Britain's loneliest sheep: stranded ewe saved by climbers - as activists clash with rescuers over her future

Fiona after her rescue (Scottish SPCA/Twitter)Fiona after her rescue (Scottish SPCA/Twitter)
Fiona after her rescue (Scottish SPCA/Twitter) | Scottish SPCA/Twitter
Animal rights activists have held a protest outside Fiona the sheep's new home

A ewe stranded on a beach by a sheer cliff faces has been rescued by a group of expert climbers - but her future appears to be in turmoil once again as her rescuers clash with animal rights activists over her new home.

The newly-named Fiona had been spotted twice by kayakers on an isolated shingle beach in Scotland's Cromarty Firth two years apart, running after their boats and bleating. Her sad tale saw a petition launched to rescue her, which attracted more than 50,000 signatures. After the Scottish SPCA delayed its rescue plans over the lone sheep's hard-to-reach location, a group of expert farmers with climbing expertise stepped in to winch her to safety. Fiona has now said goodbye to her heavy, overgrown fleece, and moved to a farm park, but animal rights activists are upset she wasn't taken to a sanctuary instead - claiming the sheep will be "exploited" for money

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In a statement, a Scottish SPCA spokesperson said their team arrived at the hillside on Saturday, after hearing a group with climbing expertise were planning to attempt a rescue by descending down to where she was trapped. "This is not something that our own inspectorate have the experience or equipment to be able to do ourselves, so we were not involved in the rescue itself, but we did attend to ensure the welfare of the animal."

The sheep, now bogged down by a heavy fleece, was thought to have been stranded for two years. (Photo: Peter Jolly/Northpix)The sheep, now bogged down by a heavy fleece, was thought to have been stranded for two years. (Photo: Peter Jolly/Northpix)
The sheep, now bogged down by a heavy fleece, was thought to have been stranded for two years. (Photo: Peter Jolly/Northpix)

The team were able to bring the ewe up successfully, and SSPCA staff inspected her. "Thankfully the sheep is in good bodily condition, aside from needing to be sheared. She will now be taken to a specialist home within Scotland to rest and recover."

The rescue group had named her Fiona, the spokesperson said, and the SSPCA was "delighted" she was now able to start her new life. "We're very grateful to the team who rescued the sheep, although we must stress that they were only able to do so as they were experienced climbers.

"We would like to remind the public not to attempt any rescue that might endanger themselves, or an animal, during the process," they added. The rescue group had been granted ownership of Fiona by the land owner, and had extensive farming experience, the SSPCA said.

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Farmer Cammy Wilson, who goes by The Sheep Game on social media, took part in the rescue. The ewe has since been shorn of her massive fleece, leaving her with a layer of wool to keep her warm over winter. "Fiona was amazing, she sat perfectly still the whole way through," he said. "I’ve never worked with such a calm sheep. It was incredible."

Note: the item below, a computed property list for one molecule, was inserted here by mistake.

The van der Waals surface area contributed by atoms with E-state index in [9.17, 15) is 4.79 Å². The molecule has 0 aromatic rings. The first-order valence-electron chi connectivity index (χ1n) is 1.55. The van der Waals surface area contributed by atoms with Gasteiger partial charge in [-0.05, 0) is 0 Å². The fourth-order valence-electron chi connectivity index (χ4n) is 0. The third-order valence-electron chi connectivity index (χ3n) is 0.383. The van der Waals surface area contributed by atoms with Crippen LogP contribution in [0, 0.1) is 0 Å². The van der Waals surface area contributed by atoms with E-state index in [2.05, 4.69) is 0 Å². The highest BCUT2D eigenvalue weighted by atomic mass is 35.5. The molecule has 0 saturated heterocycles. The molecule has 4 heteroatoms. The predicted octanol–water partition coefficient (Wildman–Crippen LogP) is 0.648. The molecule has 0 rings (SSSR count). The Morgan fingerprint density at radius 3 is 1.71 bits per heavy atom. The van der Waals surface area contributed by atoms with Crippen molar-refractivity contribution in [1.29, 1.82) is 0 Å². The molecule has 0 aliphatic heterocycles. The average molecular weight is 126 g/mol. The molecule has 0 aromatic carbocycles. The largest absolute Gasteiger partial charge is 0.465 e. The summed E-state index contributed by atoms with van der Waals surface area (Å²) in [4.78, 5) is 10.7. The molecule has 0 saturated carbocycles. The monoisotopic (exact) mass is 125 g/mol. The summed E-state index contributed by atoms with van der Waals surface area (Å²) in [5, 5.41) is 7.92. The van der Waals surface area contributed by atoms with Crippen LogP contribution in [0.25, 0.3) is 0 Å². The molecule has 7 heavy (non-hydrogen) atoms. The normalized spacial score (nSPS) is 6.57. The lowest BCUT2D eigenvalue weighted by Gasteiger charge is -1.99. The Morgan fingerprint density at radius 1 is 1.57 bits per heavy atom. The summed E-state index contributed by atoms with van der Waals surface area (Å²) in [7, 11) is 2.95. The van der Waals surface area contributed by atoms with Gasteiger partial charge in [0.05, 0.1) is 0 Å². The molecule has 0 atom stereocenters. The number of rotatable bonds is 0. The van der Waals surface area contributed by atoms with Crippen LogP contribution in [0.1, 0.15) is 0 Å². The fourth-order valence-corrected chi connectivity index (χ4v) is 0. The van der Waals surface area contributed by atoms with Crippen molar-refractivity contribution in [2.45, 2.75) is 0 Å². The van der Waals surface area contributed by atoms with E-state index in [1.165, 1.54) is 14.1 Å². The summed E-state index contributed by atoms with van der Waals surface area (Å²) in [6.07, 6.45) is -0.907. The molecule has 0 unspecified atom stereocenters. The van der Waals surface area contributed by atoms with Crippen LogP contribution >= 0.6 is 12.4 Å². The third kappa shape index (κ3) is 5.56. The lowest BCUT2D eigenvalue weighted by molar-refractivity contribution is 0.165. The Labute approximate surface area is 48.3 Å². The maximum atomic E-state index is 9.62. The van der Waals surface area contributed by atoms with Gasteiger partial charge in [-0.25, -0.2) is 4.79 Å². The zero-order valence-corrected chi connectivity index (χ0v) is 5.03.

Fiona has now been taken to Dalstone Farm Park, which has posted photos and videos on social media of the freshly-shorn sheep arriving. However animal rights activist group Animal Rising posted: "Being made a spectacle of at a petting zoo is not a fair result for Fiona who has already faced two years of neglect and isolation.

"All we are asking is for her to be taken to a sanctuary as originally agreed," they added. Several members of the group - whose past actions have included stealing sheep belonging to the King and running onto racetracks - protested outside Fiona's new home, BBC reports, carrying placards which read 'Free Fiona'.

The group said it had also been working with the landowner to plan their own rescue for Fiona, who the group had named 'Sheepie'. "Whilst we are pleased this poor ewe is no longer stranded at the base of a cliff, she has just gone from isolation to exploitation. It is completely inappropriate that she would be taken to be made a spectacle of at a petting zoo," they said on social media, adding that the environment could be stressful for animals.

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The Sheep Game responded: "Dalscone is closed until the spring so she has five months to acclimatise to the staff, the other animals and her surroundings before the public ever get to see her in person. She’ll be fed daily and given the best care, [and] all of it shared openly and transparently on social media."

Dalscone owner Ben Best said on a Facebook Live broadcast that staff and family members had been intimidated by the protesters outside their gates. He said they had delayed Fiona's arrival, as they feared that if activists tried to block her entry, it might distress her.

But Mr Best said the sheep, which had since arrived, would have a five star home for the rest of her life. For now she was going to have a pen to herself, being slowly introduced to her new companions.

"She will be here forever. This is the way we operate, anyone who watches us know this, she's not going to be going anywhere but a five star home," he added. "She'll be under constant vet supervision... we couldn't do any more."

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